Australian Animal Welfare Standards and Guidelines (Model Codes of Practice)
Consultation period open for cattle and sheep standards and guidelines
Public Consultation on two new draft Australian Animal Welfare Standards and Guidelines is now open.
All interested stakeholders, including members of the public are encouraged to comment on the new draft standards and guidelines for cattle, and for sheep; and associated draft regulation impact statements that examine the benefits and costs of the standards.
The standards and guidelines, which aim to create improved nationally consistent rules for the care and management of cattle and sheep across all farming enterprises in Australia, will replace the current Model Codes of Practice for the welfare of cattle and sheep. The new standards will be based on the latest available scientific evidence, knowledge and technology, and once endorsed by primary industry ministers, will be adopted into state and territory legislation.
The standards and guidelines have been developed in partnership with industry, service providers, scientists, welfare groups, state and territory governments and the commonwealth. The development process has been coordinated by Animal Health Australia using a business plan endorsed by primary industry ministers.
Visit the Animal Welfare Standards website for further details and to download the relevant documents.
Please email submissions to the relevant area:
Under Australia’s constitutional arrangements, state and territory governments are responsible for animal welfare arrangements within their jurisdictions. The states and territories set and enforce animal welfare standards through animal welfare or prevention of cruelty to animals legislation.
For Australia’s livestock industries the Model Codes of Practice for the Welfare of Animals establish an agreed set of principles and practices. The Model Codes were commissioned by the Primary Industries Standing Committee and endorsed by the Primary Industries Ministerial Council. These Codes are implemented to differing levels of state and territory legislation and have largely served as (voluntary) guides for people responsible for the welfare and husbandry of a range of livestock animals.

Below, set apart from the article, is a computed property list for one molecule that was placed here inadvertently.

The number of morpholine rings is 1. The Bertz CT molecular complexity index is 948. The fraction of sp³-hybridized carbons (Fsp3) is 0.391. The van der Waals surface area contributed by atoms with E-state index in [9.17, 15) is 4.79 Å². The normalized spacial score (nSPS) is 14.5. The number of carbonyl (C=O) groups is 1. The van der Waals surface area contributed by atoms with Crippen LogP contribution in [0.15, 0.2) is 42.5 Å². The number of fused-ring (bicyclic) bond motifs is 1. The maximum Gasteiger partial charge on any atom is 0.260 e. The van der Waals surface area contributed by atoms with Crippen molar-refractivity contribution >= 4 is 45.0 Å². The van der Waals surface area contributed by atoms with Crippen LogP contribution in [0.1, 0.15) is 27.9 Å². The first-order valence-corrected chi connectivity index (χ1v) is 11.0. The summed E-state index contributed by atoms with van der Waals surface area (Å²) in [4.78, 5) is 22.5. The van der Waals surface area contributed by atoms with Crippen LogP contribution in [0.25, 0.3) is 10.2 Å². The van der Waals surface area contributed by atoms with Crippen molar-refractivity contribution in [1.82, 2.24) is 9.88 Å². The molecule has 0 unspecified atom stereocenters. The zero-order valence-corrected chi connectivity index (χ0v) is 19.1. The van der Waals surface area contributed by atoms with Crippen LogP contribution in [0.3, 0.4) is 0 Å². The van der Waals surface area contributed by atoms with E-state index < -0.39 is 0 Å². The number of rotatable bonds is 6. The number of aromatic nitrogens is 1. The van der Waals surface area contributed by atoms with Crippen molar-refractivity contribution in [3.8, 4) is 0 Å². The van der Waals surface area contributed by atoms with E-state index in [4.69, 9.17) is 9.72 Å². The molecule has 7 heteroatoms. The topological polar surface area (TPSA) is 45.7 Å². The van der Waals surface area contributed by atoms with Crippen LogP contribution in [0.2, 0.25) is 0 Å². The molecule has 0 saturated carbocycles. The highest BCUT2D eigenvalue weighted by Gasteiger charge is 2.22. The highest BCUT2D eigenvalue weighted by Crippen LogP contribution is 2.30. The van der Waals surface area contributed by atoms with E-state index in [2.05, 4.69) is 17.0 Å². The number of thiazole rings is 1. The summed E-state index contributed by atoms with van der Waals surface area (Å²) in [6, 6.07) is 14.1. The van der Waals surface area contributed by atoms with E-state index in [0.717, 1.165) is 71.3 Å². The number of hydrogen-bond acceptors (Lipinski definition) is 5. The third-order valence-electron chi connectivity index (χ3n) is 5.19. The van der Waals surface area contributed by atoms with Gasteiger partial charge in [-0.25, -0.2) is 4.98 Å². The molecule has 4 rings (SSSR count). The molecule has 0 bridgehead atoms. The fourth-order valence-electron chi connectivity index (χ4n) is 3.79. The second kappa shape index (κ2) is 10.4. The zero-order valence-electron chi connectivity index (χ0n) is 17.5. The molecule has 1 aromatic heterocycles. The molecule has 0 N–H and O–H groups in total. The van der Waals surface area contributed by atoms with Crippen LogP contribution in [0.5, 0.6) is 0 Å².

The Australian Animal Welfare Strategy has identified enhanced national consistency in regulation and sustainable improvements in animal welfare based on science, national and international benchmarks and changing community standards as areas of priority effort.
Work is now underway to update the Model Codes of Practice and convert them into Australian Animal Welfare Standards and Guidelines. The new documents will incorporate both national welfare standards and industry ‘best practice' guidelines for each species or enterprise.
In an effort to comprehensively cover all animal management sectors, new standards and guidelines will also be created where Model Codes of Practice did not exist. Standards and Guidelines currently in development include:
Existing Model Codes of Practice
The 'Model Code of Practice for the Welfare of Animals – Pigs 3rd Edition (Pig Code)' was developed by the Animal Welfare Working Group in consultation with state, territory and Australian government departments with responsibility for agriculture and/or animal welfare; the CSIRO; the veterinary profession; industry; researchers; retailers/processors; and animal welfare groups.
The revised Pig Code was approved by the Primary Industries Ministerial Council in April 2007. All future Code revisions will result in an Australian Animal Welfare Standards and Guidelines document.